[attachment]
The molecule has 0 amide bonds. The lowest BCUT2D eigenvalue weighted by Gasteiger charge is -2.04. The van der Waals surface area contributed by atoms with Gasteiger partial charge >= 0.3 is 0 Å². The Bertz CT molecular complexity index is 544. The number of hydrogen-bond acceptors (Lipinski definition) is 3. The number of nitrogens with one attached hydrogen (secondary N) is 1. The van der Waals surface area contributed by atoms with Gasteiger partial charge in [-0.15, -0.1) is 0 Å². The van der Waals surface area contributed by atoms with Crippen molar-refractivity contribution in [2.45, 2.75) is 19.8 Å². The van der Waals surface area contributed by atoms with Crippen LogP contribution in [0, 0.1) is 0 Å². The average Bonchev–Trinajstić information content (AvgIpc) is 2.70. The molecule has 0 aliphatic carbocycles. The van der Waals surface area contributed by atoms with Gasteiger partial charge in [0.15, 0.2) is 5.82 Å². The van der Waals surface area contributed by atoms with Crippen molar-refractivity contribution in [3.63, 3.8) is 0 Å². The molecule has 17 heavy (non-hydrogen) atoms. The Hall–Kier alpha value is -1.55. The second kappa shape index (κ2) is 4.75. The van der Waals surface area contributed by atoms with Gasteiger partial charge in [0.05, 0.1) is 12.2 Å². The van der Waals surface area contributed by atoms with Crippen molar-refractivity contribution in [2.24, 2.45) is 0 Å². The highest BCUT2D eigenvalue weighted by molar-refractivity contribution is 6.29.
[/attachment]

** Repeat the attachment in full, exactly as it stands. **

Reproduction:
The molecule has 0 amide bonds. The lowest BCUT2D eigenvalue weighted by Gasteiger charge is -2.04. The van der Waals surface area contributed by atoms with Gasteiger partial charge >= 0.3 is 0 Å². The Bertz CT molecular complexity index is 544. The number of hydrogen-bond acceptors (Lipinski definition) is 3. The number of nitrogens with one attached hydrogen (secondary N) is 1. The van der Waals surface area contributed by atoms with Gasteiger partial charge in [-0.15, -0.1) is 0 Å². The van der Waals surface area contributed by atoms with Crippen molar-refractivity contribution in [2.45, 2.75) is 19.8 Å². The van der Waals surface area contributed by atoms with Crippen LogP contribution in [0, 0.1) is 0 Å². The average Bonchev–Trinajstić information content (AvgIpc) is 2.70. The molecule has 0 aliphatic carbocycles. The van der Waals surface area contributed by atoms with Gasteiger partial charge in [0.15, 0.2) is 5.82 Å². The van der Waals surface area contributed by atoms with Crippen molar-refractivity contribution in [3.63, 3.8) is 0 Å². The molecule has 17 heavy (non-hydrogen) atoms. The Hall–Kier alpha value is -1.55. The second kappa shape index (κ2) is 4.75. The van der Waals surface area contributed by atoms with Gasteiger partial charge in [0.05, 0.1) is 12.2 Å². The van der Waals surface area contributed by atoms with Crippen molar-refractivity contribution in [2.24, 2.45) is 0 Å². The highest BCUT2D eigenvalue weighted by molar-refractivity contribution is 6.29.